The staggering costs of mass incarceration
Mass incarceration costs Arizona taxpayers money – a lot of money. According to a comprehensive new report published by the American Friends Service Committee, the Arizona Department of Corrections (DOC) annual budget is now over $1 billion, and makes up 11% of the state’s general fund. That’s an increase of 28.4% over ten years, during which time Arizona’s spending on schools, economic security, and even public safety has decreased. Arizona ranks fourth highest among all 50 states in the percentage of total general fund expenditures on corrections.
All Arizona taxpayers pay for DOC, but not all Arizonans make the decisions that drive mass incarceration. On the contrary those decisions rest with just fifteen prosecutors, elected at the county level who have no term limits, and some of whom have held office for decades. They have near total discretion to ease or aggravate the problem of mass incarceration in Arizona. But neither they nor even their voters pay much of the costs of the decisions they make – everybody else does. It is a classic example of the economic theory of negative externalities, meaning the person responsible for a particular action does not bear the cost of that action. Much like nuclear waste, the $1 billion expense of mass incarceration in Arizona harms us all, but it is generated by a very few.
Making mass incarcerators pay their way
Last year Michael McLaughlin, an economic researcher out of Washington University in St. Louis, proposed an intriguing solution to the negative externality problem of mass incarceration. McLaughlin’s paper, “Using a Pigouvian Tax to Reduce Incarceration,” argues that,
Local actors have considerable discretion whether to conduct a search, make an arrest, charge a person with a crime, classify a crime as a misdemeanor or felony, or issue a lengthy prison sentence…One way to correct this negative externality is with a Pigouvian tax. Charging local governments on a per-prisoner basis for the cost of incarceration could induce local actors to internalize the externality and reduce the number of prison admissions.”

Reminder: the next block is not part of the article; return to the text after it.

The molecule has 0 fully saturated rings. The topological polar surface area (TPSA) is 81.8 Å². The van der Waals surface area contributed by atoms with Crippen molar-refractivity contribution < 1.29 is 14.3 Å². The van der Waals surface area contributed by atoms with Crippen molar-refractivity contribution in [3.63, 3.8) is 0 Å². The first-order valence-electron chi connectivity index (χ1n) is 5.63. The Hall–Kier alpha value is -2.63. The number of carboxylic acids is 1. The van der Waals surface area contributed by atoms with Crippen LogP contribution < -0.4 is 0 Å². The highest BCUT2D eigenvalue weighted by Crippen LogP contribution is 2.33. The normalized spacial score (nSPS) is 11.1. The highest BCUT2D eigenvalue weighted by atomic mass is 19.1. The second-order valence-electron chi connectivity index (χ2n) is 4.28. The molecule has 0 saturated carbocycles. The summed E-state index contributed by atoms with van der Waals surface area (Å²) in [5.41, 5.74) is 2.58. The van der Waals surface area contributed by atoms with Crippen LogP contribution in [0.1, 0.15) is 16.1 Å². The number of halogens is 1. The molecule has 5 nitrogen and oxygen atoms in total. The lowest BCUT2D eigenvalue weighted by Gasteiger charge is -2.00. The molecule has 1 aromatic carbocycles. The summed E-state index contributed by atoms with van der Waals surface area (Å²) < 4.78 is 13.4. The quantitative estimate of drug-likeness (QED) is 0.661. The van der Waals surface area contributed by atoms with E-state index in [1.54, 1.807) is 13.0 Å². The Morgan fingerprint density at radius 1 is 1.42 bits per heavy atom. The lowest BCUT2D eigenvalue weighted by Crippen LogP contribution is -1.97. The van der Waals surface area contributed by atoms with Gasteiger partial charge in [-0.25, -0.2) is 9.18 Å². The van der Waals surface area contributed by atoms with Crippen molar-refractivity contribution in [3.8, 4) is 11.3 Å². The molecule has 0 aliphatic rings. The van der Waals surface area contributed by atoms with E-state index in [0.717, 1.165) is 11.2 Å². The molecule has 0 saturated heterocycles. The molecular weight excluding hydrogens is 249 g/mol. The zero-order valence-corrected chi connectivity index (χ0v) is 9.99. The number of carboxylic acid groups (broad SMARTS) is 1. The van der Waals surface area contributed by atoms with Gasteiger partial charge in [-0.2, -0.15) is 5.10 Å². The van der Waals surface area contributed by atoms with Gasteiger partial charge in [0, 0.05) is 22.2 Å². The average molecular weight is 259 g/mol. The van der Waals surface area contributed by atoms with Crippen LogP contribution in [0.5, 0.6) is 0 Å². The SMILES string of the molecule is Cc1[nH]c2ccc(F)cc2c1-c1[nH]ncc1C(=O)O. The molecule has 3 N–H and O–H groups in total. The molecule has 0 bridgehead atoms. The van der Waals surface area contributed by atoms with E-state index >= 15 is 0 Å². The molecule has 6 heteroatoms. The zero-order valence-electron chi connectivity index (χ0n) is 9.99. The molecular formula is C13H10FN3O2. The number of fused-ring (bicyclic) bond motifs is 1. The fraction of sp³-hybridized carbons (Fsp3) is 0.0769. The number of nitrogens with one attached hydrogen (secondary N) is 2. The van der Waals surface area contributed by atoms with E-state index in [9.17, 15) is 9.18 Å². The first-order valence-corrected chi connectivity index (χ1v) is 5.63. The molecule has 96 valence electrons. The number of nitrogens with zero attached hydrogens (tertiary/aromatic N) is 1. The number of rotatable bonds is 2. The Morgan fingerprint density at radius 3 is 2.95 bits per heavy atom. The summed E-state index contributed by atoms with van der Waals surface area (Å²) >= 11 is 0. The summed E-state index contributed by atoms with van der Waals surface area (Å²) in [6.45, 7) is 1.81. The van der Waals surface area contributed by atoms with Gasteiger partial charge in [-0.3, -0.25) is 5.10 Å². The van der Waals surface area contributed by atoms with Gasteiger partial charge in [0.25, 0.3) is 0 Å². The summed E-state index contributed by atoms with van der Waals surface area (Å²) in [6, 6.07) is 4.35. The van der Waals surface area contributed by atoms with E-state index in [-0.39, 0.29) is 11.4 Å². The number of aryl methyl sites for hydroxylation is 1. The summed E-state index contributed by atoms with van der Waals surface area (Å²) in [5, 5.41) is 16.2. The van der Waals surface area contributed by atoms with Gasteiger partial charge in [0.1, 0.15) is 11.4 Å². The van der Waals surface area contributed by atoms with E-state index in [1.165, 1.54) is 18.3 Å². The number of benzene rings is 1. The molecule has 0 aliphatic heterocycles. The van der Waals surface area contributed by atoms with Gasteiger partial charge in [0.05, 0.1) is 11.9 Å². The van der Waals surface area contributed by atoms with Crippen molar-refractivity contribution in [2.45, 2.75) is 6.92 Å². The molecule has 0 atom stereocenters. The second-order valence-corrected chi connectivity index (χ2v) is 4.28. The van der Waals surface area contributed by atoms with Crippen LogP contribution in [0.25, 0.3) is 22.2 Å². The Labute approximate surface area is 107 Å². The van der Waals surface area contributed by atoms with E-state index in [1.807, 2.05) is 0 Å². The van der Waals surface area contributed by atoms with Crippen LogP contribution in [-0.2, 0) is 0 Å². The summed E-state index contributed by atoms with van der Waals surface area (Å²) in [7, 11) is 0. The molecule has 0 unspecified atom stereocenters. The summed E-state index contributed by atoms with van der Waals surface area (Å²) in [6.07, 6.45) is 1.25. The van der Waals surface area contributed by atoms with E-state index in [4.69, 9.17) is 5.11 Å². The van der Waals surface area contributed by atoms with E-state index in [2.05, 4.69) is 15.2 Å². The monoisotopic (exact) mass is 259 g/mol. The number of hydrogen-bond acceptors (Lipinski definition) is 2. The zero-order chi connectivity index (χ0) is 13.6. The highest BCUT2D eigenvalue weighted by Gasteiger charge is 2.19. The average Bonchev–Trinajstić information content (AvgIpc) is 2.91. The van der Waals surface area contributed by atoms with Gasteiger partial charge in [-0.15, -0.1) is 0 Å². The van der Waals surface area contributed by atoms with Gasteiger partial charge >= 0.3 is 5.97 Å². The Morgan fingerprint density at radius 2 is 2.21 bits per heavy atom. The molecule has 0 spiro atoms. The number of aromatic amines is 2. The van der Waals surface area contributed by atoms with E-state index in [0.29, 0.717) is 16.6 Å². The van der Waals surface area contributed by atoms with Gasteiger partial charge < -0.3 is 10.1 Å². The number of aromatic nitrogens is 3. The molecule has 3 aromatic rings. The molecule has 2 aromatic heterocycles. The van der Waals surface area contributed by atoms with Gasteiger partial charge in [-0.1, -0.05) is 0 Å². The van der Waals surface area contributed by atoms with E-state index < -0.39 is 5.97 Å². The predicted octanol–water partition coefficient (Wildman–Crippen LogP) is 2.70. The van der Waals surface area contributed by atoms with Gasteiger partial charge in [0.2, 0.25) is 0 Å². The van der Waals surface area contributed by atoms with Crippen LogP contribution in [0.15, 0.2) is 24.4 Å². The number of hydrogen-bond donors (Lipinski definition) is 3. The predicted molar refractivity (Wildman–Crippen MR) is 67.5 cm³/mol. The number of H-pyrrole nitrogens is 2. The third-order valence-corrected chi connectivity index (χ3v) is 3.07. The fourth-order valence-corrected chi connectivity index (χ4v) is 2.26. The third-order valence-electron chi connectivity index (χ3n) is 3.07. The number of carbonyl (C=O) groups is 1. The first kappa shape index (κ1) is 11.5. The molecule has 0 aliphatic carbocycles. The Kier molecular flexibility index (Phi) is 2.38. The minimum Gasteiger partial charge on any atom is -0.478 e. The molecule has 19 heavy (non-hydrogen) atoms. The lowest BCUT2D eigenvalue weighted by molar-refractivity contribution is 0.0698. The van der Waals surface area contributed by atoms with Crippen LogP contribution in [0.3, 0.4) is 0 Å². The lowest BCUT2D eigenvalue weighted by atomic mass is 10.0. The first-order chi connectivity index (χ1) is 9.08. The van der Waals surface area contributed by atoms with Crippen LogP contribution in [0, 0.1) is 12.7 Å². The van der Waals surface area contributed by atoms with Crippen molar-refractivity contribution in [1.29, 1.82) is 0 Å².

A “Pigouvian tax,” named after English economist Arthur Pigou, is just a fancy way of describing a local tax that would apply to the party that generates negative externalities, and would require them to pay the costs of those externalities. An example would be taxing industrial polluters the cost of cleaning up pollution and treating medical issues it causes.
According to DOC, as of February 2017, 12.6% of Arizona prisoners were from Pima County.
If we were to fund the $1 billion Arizona DOC budget with a Pigouvian tax, Pima County residents would pay an additional $126 million in county taxes.
I suspect that if a $126 million tax increase proposal came before the Pima County Board of Supervisors, it would be deeply unpopular. However that should not stop us from considering the justice of McLaughlin’s proposal. Why shouldn’t the people who drive mass incarceration be forced to pay for it, and forced to justify their policies when the economic fallout hits the taxpayers who elected them? Two of the fundamental tenets of conservative government are personal responsibility and paying your own way. Our elected officials, and indeed ourselves, should assume the responsibility of paying for the policies we advocate for. Perhaps it is only when we are required to pay for mass incarceration out of our own pockets that we will demand its end, loudly and permanently.
– Joel Feinman